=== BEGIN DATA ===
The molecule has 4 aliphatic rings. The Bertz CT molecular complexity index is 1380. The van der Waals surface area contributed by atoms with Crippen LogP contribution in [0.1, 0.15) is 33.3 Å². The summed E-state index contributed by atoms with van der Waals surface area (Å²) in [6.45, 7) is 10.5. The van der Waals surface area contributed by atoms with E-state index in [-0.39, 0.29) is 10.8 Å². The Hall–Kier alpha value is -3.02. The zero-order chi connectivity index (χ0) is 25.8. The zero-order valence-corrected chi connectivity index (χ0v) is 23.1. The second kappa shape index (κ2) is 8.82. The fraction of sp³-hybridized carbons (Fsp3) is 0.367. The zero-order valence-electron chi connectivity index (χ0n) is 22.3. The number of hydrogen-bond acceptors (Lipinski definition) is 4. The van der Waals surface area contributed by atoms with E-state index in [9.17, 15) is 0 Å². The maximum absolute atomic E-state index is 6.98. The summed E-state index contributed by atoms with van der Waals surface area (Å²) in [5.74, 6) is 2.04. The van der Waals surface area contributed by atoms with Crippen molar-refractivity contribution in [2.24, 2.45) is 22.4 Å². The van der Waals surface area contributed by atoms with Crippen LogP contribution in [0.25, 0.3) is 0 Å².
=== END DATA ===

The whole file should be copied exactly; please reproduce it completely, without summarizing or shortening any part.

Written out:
The molecule has 4 aliphatic rings. The Bertz CT molecular complexity index is 1380. The van der Waals surface area contributed by atoms with Crippen LogP contribution in [0.1, 0.15) is 33.3 Å². The summed E-state index contributed by atoms with van der Waals surface area (Å²) in [6.45, 7) is 10.5. The van der Waals surface area contributed by atoms with E-state index in [-0.39, 0.29) is 10.8 Å². The Hall–Kier alpha value is -3.02. The zero-order chi connectivity index (χ0) is 25.8. The zero-order valence-corrected chi connectivity index (χ0v) is 23.1. The second kappa shape index (κ2) is 8.82. The fraction of sp³-hybridized carbons (Fsp3) is 0.367. The zero-order valence-electron chi connectivity index (χ0n) is 22.3. The number of hydrogen-bond acceptors (Lipinski definition) is 4. The van der Waals surface area contributed by atoms with E-state index in [9.17, 15) is 0 Å². The maximum absolute atomic E-state index is 6.98. The summed E-state index contributed by atoms with van der Waals surface area (Å²) in [5.74, 6) is 2.04. The van der Waals surface area contributed by atoms with Crippen molar-refractivity contribution in [2.24, 2.45) is 22.4 Å². The van der Waals surface area contributed by atoms with Crippen LogP contribution in [0.25, 0.3) is 0 Å².